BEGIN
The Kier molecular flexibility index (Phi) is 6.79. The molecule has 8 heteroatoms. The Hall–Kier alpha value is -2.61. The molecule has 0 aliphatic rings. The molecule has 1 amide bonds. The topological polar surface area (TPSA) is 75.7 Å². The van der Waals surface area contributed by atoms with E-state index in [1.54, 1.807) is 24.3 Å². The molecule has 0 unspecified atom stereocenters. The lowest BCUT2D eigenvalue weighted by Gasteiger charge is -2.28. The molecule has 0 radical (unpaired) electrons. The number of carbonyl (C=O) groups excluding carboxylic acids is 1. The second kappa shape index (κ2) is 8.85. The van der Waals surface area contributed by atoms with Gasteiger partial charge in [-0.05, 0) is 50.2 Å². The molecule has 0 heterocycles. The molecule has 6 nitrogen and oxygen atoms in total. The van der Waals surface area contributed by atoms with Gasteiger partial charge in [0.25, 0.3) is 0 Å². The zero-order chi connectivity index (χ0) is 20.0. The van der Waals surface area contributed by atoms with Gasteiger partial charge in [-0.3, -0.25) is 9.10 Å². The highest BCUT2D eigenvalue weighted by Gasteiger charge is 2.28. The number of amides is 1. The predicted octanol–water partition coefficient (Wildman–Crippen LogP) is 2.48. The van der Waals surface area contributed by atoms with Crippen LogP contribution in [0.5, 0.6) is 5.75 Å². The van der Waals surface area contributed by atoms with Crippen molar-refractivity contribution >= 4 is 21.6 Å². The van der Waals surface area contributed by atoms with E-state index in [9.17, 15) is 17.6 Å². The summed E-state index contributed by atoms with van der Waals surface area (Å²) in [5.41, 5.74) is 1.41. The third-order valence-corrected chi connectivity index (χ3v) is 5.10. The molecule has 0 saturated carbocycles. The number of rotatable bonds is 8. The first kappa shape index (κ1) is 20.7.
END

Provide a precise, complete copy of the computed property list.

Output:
The Kier molecular flexibility index (Phi) is 6.79. The molecule has 8 heteroatoms. The Hall–Kier alpha value is -2.61. The molecule has 0 aliphatic rings. The molecule has 1 amide bonds. The topological polar surface area (TPSA) is 75.7 Å². The van der Waals surface area contributed by atoms with E-state index in [1.54, 1.807) is 24.3 Å². The molecule has 0 unspecified atom stereocenters. The lowest BCUT2D eigenvalue weighted by Gasteiger charge is -2.28. The molecule has 0 radical (unpaired) electrons. The number of carbonyl (C=O) groups excluding carboxylic acids is 1. The second kappa shape index (κ2) is 8.85. The van der Waals surface area contributed by atoms with Gasteiger partial charge in [-0.05, 0) is 50.2 Å². The molecule has 0 heterocycles. The molecule has 6 nitrogen and oxygen atoms in total. The van der Waals surface area contributed by atoms with Gasteiger partial charge in [0.25, 0.3) is 0 Å². The zero-order chi connectivity index (χ0) is 20.0. The van der Waals surface area contributed by atoms with Gasteiger partial charge in [-0.3, -0.25) is 9.10 Å². The highest BCUT2D eigenvalue weighted by Gasteiger charge is 2.28. The number of amides is 1. The predicted octanol–water partition coefficient (Wildman–Crippen LogP) is 2.48. The van der Waals surface area contributed by atoms with Crippen LogP contribution in [0.5, 0.6) is 5.75 Å². The van der Waals surface area contributed by atoms with Crippen molar-refractivity contribution >= 4 is 21.6 Å². The van der Waals surface area contributed by atoms with E-state index in [9.17, 15) is 17.6 Å². The summed E-state index contributed by atoms with van der Waals surface area (Å²) in [5.41, 5.74) is 1.41. The third-order valence-corrected chi connectivity index (χ3v) is 5.10. The molecule has 0 saturated carbocycles. The number of rotatable bonds is 8. The first kappa shape index (κ1) is 20.7.